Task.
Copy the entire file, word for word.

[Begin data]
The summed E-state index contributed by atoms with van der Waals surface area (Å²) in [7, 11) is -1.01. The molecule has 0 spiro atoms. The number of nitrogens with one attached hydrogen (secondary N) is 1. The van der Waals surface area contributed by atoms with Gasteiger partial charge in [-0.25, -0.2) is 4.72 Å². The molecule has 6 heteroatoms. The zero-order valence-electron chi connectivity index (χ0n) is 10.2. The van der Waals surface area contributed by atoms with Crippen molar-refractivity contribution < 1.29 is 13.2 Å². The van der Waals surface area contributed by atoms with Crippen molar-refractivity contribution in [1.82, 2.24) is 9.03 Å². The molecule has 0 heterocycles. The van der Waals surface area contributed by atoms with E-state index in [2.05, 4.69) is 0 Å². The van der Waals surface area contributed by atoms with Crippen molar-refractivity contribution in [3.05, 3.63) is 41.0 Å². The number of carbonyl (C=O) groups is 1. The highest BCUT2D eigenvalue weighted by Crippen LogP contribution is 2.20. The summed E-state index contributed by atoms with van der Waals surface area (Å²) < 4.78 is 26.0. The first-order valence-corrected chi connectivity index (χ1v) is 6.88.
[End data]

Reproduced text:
The summed E-state index contributed by atoms with van der Waals surface area (Å²) in [7, 11) is -1.01. The molecule has 0 spiro atoms. The number of nitrogens with one attached hydrogen (secondary N) is 1. The van der Waals surface area contributed by atoms with Gasteiger partial charge in [-0.25, -0.2) is 4.72 Å². The molecule has 6 heteroatoms. The zero-order valence-electron chi connectivity index (χ0n) is 10.2. The van der Waals surface area contributed by atoms with Crippen molar-refractivity contribution < 1.29 is 13.2 Å². The van der Waals surface area contributed by atoms with Crippen molar-refractivity contribution in [1.82, 2.24) is 9.03 Å². The molecule has 0 heterocycles. The van der Waals surface area contributed by atoms with E-state index in [2.05, 4.69) is 0 Å². The van der Waals surface area contributed by atoms with Crippen molar-refractivity contribution in [3.05, 3.63) is 41.0 Å². The number of carbonyl (C=O) groups is 1. The highest BCUT2D eigenvalue weighted by Crippen LogP contribution is 2.20. The summed E-state index contributed by atoms with van der Waals surface area (Å²) < 4.78 is 26.0. The first-order valence-corrected chi connectivity index (χ1v) is 6.88.